Seven Things I Wish I Knew Before Going to Japan

After spending just 10 days in Japan I learnt more than I did in all of my guide book and blog research. A few of the things I learnt were incidental, but others would have been seriously handy to know beforehand. So without further ado, these are seven things I wish I’d known before going to Japan.

Fushimi Inari Temple in Kyoto

1 – A distinct lack of street names

While planning, I couldn’t figure out why google maps didn’t show street names, no matter how much I zoomed in. Upon arriving in Japan I realised the horrifying truth – almost no streets have names. Big shopping streets and main roads will generally be named, but everything else is a mystery. I can imagine that this doesn’t pose much of a problem to the locals, but for tourists trying to find a particular recommended restaurant it makes life difficult. Your best bet is to get a decent, accurate map (more on that later) and count the streets to the place you’re looking for, but always plan ahead and give yourself an extra half an hour to get anywhere. I frequently would plan my route on google maps using the hotel wifi and then screenshot it, so I would at least have a vague idea of where I was going.

2 – Train fares vs JR pass

Before heading to Japan every single website recommended the JR Rail Pass. There are national and regional variations, and since I was staying in the Kansai area the Kansai pass sounded like the best bet for me. However, the pass only covered three days, and I was going to be there for ten. Despite the travel agent, both guide books and every website I came across saying what a good deal the JR Pass was, I decided against it. If you’re travelling around Japan and are going to be taking lots of bullet trains then it is definitely worth it, but for me it just wasn’t. Trains in Japan are seriously cheap in comparison in to the UK; the longest journey I took was to Kyoto, it took an hour by the cheapest train and cost a measly ¥560 which is about £3.70. BARGAIN.

Osaka Castle

3 – Food is expensive

While trains were cheaper than I expected, food was definitely more expensive. In Dotonbori two bowls of ramen can easily cost you £20, and that’s the cheaper end of the spectrum. Food was where the majority of my spending money went for the holiday, and even while trying to do it on the cheap I found I was running out by the end.

4 – Fruit is hard to find

I love fruit. I always have apples in the house and will attempt to squeeze fruit into every meal if I can. I didn’t really give second thought to my diet for while I was in Japan, aside from dreaming of ramen and sushi most days. However, it turns out that in Japan fruit it considered a luxury, with fancy fruit baskets highly prized as gifts. While I’ve since been assured by a friend that you can find reasonably priced fruit at the larger supermarkets, if you’re a tourist and just craving an apple, you’re not going to have much luck at your local 7-Eleven. All I ever really saw were bananas and ridiculously overpriced peaches (like ¥2,000 for two peaches expensive). By the time I was leaving Japan I would dive on any piece of fruit I saw; I had a practically religious experience at a food stall outside Fushimi Inari temple in Kyoto where a vendor was selling ice cold pineapple on sticks for ¥100 a pop. I think I spent about ¥500 and he was watched me devouring pineapple like a madwoman.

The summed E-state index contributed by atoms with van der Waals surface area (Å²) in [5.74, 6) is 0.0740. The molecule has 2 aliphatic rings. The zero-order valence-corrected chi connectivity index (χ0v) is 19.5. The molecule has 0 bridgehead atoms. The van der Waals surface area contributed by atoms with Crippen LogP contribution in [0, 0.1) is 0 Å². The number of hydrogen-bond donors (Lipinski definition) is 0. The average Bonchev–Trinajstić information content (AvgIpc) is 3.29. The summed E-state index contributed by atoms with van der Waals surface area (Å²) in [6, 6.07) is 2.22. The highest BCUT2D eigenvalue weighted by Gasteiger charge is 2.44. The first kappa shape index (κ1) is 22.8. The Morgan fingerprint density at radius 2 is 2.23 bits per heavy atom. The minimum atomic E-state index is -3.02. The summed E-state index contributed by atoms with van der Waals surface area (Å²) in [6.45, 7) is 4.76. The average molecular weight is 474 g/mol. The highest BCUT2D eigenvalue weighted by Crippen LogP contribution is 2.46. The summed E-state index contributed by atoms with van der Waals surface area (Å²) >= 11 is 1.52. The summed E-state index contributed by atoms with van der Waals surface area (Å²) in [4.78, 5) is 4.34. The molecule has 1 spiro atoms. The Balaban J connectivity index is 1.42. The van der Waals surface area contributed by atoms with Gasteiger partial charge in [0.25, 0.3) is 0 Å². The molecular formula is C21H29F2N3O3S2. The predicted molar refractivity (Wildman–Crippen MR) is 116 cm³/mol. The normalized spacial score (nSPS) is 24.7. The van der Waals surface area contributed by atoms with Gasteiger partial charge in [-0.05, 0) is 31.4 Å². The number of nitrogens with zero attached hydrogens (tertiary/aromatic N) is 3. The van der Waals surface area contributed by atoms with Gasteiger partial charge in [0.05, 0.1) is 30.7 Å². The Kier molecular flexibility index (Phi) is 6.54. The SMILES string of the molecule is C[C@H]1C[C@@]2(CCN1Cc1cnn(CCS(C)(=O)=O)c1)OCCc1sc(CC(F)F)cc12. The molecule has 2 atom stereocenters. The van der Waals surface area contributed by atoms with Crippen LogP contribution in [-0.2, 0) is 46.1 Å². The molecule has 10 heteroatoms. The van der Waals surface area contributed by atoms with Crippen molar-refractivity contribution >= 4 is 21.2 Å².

5 – Safety

Japan is ridiculously safe. I’m fairly safety conscious in the UK, especially regarding things like my bag and belongings, but that’s amped up times a hundred whenever I go abroad. However, by the end of my time in Japan my safety-conscious self had seriously relaxed. While I still wouldn’t recommend walking down any dark alleyways alone, but for the awkward travelling alone and trying to reserve a table dilemma, Japan is amazing. I noticed early on people leacing bags and valuables on tables when they went to the loo or to reserve their seat, and they were never even touched. This video by Life Where I’m From really makes it clear just how safe Japan is.

Hozen-ji Osaka

6 – Don’t trust the guidebooks

In Kobe I discovered the problem with guidebooks – their maps are not always accurate. My brother and I spent the best part of an hour desperately wandering around a small area of Kobe where the guidebook told us a highly recommended restaurant, Wanto Burger, should be, only to discover thanks to a helpful local that it was about ten minutes walk down the road and had always been there. With the serious lack of road names, an accurate map is essential, and while the Wanto Burger incident was the worst there were several instances where our Lonely Planet guidebook let us down.

7 – Japanese

Okay, this would have been really handy to know beforehand, but in all honesty, as long as you’re in the main cities you can get by without knowing much, if any, Japanese. Restaurants with an English menu tend to advertise that fact, and even with a Japanese menu it’s not too hard to manage as many have photographs of the food. It’s worth learning some key phrases such as please and thank you, and how to ask for the bill, but generally most Japanese people will be patient with you as you both struggle through the language barrier. However, if you know any Japanese at all and head out of the big cities, people will often be delighted that you’ve taken the time to learn something of their language. I’d love to have been fluent in Japanese and it definitely would have made the trip easier, but it’s certainly not a prerequisite.

Dotombori Canal Osaka


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